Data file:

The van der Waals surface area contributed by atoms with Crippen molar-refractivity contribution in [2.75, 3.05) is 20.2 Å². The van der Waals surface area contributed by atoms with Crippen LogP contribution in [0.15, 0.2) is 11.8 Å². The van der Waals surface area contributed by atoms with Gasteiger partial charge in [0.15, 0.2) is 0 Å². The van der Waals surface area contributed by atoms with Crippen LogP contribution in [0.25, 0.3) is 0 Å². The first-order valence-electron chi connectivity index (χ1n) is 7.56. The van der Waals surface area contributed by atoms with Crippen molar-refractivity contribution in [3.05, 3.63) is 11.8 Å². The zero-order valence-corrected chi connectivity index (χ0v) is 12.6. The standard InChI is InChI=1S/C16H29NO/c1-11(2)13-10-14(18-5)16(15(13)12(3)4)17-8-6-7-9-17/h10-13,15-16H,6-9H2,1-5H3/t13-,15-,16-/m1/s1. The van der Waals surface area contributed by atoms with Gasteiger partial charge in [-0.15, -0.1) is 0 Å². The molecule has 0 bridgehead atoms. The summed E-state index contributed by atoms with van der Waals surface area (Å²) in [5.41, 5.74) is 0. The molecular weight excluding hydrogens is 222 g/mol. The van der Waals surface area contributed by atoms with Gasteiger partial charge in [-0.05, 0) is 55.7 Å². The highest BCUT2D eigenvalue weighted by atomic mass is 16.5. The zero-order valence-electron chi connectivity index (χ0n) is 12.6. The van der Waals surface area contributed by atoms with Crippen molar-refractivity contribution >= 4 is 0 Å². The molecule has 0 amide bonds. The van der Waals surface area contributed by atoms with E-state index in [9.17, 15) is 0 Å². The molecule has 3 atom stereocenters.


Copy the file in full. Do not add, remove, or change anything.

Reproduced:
The van der Waals surface area contributed by atoms with Crippen molar-refractivity contribution in [2.75, 3.05) is 20.2 Å². The van der Waals surface area contributed by atoms with Crippen LogP contribution in [0.15, 0.2) is 11.8 Å². The van der Waals surface area contributed by atoms with Gasteiger partial charge in [0.15, 0.2) is 0 Å². The van der Waals surface area contributed by atoms with Crippen LogP contribution in [0.25, 0.3) is 0 Å². The first-order valence-electron chi connectivity index (χ1n) is 7.56. The van der Waals surface area contributed by atoms with Crippen molar-refractivity contribution in [3.05, 3.63) is 11.8 Å². The zero-order valence-corrected chi connectivity index (χ0v) is 12.6. The standard InChI is InChI=1S/C16H29NO/c1-11(2)13-10-14(18-5)16(15(13)12(3)4)17-8-6-7-9-17/h10-13,15-16H,6-9H2,1-5H3/t13-,15-,16-/m1/s1. The van der Waals surface area contributed by atoms with Gasteiger partial charge in [-0.15, -0.1) is 0 Å². The molecule has 0 bridgehead atoms. The summed E-state index contributed by atoms with van der Waals surface area (Å²) in [5.41, 5.74) is 0. The molecular weight excluding hydrogens is 222 g/mol. The van der Waals surface area contributed by atoms with Gasteiger partial charge in [-0.05, 0) is 55.7 Å². The highest BCUT2D eigenvalue weighted by atomic mass is 16.5. The zero-order valence-electron chi connectivity index (χ0n) is 12.6. The van der Waals surface area contributed by atoms with Crippen molar-refractivity contribution >= 4 is 0 Å². The molecule has 0 amide bonds. The van der Waals surface area contributed by atoms with E-state index in [9.17, 15) is 0 Å². The molecule has 3 atom stereocenters.